I just made it back from the east coast, I went to see my daughter for parents weekend in Boston and picked up the van she drove out this summer with her friends. It was a great time to see her in school and get the tour of all the things she is so exited about.
We arrived Friday night with windy and cold conditions but it didn't stop her giving us the tour of the North End and eating an Italian meal, of course no visit there doesn't finish with an Italian desert. Walking quickly through Faneuil Hall Market Place, mainly to get out of the wind, we cut through the light crowds to emerge into packed streets of Friday night revelers. We not only there with groups of Parents and their kids, but that weekend was the Head of the Charles Regatta and a lot of rowers were carbo loading. After the meal we were taken to the place for desert, Mike's Pastry, everyone had cannoli's except me, I had a selection of macaroons.
Charley's Eating & Drinking Saloon. the price of brunch included you choice of beverage and it was worth half the cost of your meal.
Quincy Center Station and on to the #238 bus until the stop in front of the storage place. If you ever have to store or park something in Boston I can highly recommend Extra Space Storage, I shopped around and they offered some real bargains.
Once I had the van I drove back to our "neighborhood" and explored all the streets on foot, it is the South End, Boston not to be confused with South Boston. Right next to the Back Bay, it was centrally located and walking distance to most things. I do think they work on making it hard for the none locals with naming of all these tiny neighborhoods.
The up side was some great restaurants but very little parking. I rounded up the girls and we had dinner at a near by restaurant, being a Saturday night it was not just a hard choice of what we wanted to eat but how to get in. So we settled for the wait and restaurant we wanted, Hamersley's Bistro on Tremont street which had restaurant after restaurant. This meal was cooked precisely, presented professionally worth the wait and the money, we would recommend it. If you would like to get to a more of a neighborhood experience in Boston this is it.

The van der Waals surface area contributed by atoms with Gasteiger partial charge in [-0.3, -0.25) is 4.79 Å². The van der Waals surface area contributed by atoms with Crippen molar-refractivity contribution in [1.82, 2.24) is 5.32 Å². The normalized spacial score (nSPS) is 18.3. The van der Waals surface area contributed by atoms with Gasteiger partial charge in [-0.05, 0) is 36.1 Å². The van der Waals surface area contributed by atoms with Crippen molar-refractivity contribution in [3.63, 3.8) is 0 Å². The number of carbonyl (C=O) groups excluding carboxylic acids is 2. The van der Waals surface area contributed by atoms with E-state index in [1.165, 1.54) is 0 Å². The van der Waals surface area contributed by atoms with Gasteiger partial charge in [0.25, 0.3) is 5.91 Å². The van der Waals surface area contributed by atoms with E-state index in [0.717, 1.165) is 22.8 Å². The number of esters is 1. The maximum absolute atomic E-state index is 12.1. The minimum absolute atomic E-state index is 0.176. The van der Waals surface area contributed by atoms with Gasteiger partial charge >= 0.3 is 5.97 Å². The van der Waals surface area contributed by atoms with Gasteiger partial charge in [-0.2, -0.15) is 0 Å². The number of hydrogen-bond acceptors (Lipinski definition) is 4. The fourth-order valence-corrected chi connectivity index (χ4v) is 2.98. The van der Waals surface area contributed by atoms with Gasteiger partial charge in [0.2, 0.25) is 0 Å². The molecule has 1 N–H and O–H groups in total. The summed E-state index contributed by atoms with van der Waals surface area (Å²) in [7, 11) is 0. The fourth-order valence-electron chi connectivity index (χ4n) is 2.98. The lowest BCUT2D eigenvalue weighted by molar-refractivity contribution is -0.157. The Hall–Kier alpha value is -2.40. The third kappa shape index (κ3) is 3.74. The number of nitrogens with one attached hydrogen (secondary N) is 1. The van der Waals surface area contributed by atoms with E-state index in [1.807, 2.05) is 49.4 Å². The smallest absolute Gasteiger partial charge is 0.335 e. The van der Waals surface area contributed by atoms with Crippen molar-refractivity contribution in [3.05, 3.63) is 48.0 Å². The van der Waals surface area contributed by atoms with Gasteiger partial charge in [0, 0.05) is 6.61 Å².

On the way to meet Isabel the next morning, we saw the usual sights and monuments you expect to see in Boston. History is everywhere.
She met us at the Christian Science Plaza reflection pool in the Back Bay. We wanted to see the Mapparium which is in the Mary Baker Eddy Library, if you don't know about it read about it on the link and if you get a chance take the tour to see it. You get to stand inside this three-story glass globe of the world as it was in 1935. You see another perspective of our world and see how close we are in proximity to each other. My daughter made the observation the it is because we usually see the world from the outside as in a globe, not from the inside out. The building is also a great example of fine architecture and craftsmanship.
From there it was a walk to the Commons with a stop at the Thomas Moser store next to the Arlington Church just as the bells were tolling. Then is was on to the Swan Bridge, over the lake nearing Beacon Hill, then my wife want to see Joy street and Louisburg Square, when she was young she read about Boston through Frances Parkinson Keys, as an added bonus we saw where Louise May Alcott stayed when she first came to Boston and later stumbled on her own residence and Robert Frost's house all on Beacon Hill. We learned about the back filling of the bay and the Black freedom trail, a lot of history in on morning.
And then more food, we met up with my daughter's friends and waited in line for what seemed like days, for a wonderfully late brunch at the Paramount on Charles Street in Beacon Hill. The usual fare, but I had Reuben on Marbled Rye, good and filling as the rain started to come down and the wind picked up, just what you would expect in Boston.